These scores that are an alternate to FICO are made from proprietary computer models developed by these companies for the sole purpose of having a product to sell. And in reality the programs do provide a measure of what your credit profile looks like. But just like the circus funhouse with the goofy mirrors, these credit scores are just that, one company’s reflection of a number that is extremely complex to determine.
I recently checked out a couple of these sites and compared it my actual FICO scores. The results were anywhere from 2 to 90 points off. As a result, had I been getting ready to apply for a mortgage I might have thought my best score was 90 points higher than what it actually is. Had I called a lender and told them that was my score they would have been pretty impressed and promised me the sun, the moon and the secret map to a lost treasure if I gave them the opportunity to make me a loan.
However when it came time for the lender to actually pull my score it would have been quite a surprise as to “what happened.” The answer is nothing happened. I had bought a ticket to the circus and was looking in a fun house mirror and seeing a distorted version of my credit score while the lender was looking at the real thing. And I would feel pretty burned because I had just spent $50 or more buying something that in reality was pretty worthless in terms of what I was trying to accomplish.
That said, there is one reason to subscribe to these services. If you can find a service that allows you unlimited access to your credit report over the course of the year you might consider signing up. One that I have come to like personally is CreditExpert.com. It is a bit pricey but given your situation may be worth it.
CreditExpert.com is run by Experian, and it is about $79 a year to join. For that you do get their version of your “Plus Score,” which in my opinion is pretty worthless and not a reason to subscribe. What is of some value here is that you can obtain up-to-the-minute copies of your Experian report whenever you want to check your credit history. Note this differs from some sites that offer you “unlimited access” to your report, but you do not necessarily get updates to your report.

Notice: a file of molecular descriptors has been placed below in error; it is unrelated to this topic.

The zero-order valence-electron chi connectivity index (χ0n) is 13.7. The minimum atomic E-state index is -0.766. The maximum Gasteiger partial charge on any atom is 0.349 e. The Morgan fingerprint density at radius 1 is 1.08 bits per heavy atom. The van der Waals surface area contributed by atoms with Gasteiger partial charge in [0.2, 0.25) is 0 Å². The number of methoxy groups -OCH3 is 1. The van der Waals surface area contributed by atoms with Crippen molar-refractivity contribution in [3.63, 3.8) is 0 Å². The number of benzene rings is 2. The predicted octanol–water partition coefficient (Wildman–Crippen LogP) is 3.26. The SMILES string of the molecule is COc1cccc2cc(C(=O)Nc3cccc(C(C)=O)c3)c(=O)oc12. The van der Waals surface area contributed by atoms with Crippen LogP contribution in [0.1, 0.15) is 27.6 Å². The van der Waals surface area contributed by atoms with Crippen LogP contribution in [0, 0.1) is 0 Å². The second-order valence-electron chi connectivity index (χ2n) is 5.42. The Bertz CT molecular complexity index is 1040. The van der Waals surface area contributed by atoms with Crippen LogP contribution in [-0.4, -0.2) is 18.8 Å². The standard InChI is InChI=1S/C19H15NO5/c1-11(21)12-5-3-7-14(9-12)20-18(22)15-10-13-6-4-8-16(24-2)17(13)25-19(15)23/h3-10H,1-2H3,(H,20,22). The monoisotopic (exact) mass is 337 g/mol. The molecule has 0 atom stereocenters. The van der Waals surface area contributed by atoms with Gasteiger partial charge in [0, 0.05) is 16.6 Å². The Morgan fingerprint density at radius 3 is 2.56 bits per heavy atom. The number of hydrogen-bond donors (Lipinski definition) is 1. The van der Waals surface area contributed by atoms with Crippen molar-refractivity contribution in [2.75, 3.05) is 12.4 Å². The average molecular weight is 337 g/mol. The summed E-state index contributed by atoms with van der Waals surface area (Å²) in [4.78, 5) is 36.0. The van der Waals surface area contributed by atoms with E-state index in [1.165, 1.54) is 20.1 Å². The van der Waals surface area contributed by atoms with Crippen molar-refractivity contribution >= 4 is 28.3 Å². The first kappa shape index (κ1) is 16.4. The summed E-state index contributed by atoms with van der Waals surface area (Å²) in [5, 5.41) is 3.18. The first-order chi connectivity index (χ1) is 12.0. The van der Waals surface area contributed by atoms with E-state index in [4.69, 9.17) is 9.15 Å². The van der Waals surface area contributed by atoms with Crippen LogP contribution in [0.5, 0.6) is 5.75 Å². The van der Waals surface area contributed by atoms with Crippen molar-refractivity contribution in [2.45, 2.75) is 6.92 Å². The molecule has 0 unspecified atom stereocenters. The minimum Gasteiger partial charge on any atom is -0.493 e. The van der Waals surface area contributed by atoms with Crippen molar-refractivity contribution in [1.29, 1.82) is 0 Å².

In addition CreditExpert.com will monitor your Experian report and notify you via e-mail of any changes to your report, including late payments, new accounts and inquiries. This will allow you to police and deal with any erroneous information that is reported or any suspicious activity such as inquiries from creditors you don’t know, which is one of the early warning signs of identity theft.
Another situation where it’s smart to subscribe to a service like this is if you are trying to clean up your credit from an identity theft incident or even the aftermath of a bankruptcy or divorce. If you are dealing with a number of creditors and trying to get derogatory or incorrect information removed from your report, you would be notified whenever anything did change and you could monitor what has not changed as well. Dealing with someone who made a mistake or didn’t give you what you asked for or were promised immediately is about 10 times as effective as trying to go back months later and do it.
A word of warning in this regard though. If something is reported by a creditor to one bureau do not ever assume it is reported the same way to all three bureaus or if it was, that it was posted in a timely manner by each. All bureaus can have radically different versions of your report and it is important to get all three as close together as possible. However, monitoring one bureau on a continual basis is a pretty good barometer of what the others are doing in terms of updating incorrect information.
In conclusion, spend your money cautiously when it comes to buying your credit report or score over the internet. If you want to buy overpriced cotton candy, go to a circus. When it comes to something as important as your credit score get the real deal or don’t bother.
Chris Neuswanger can be reached at Macro Financial Group in Avon at 970-748-0342. His e-mail is firstname.lastname@example.org. He welcomes mortgage related inquiries from readers.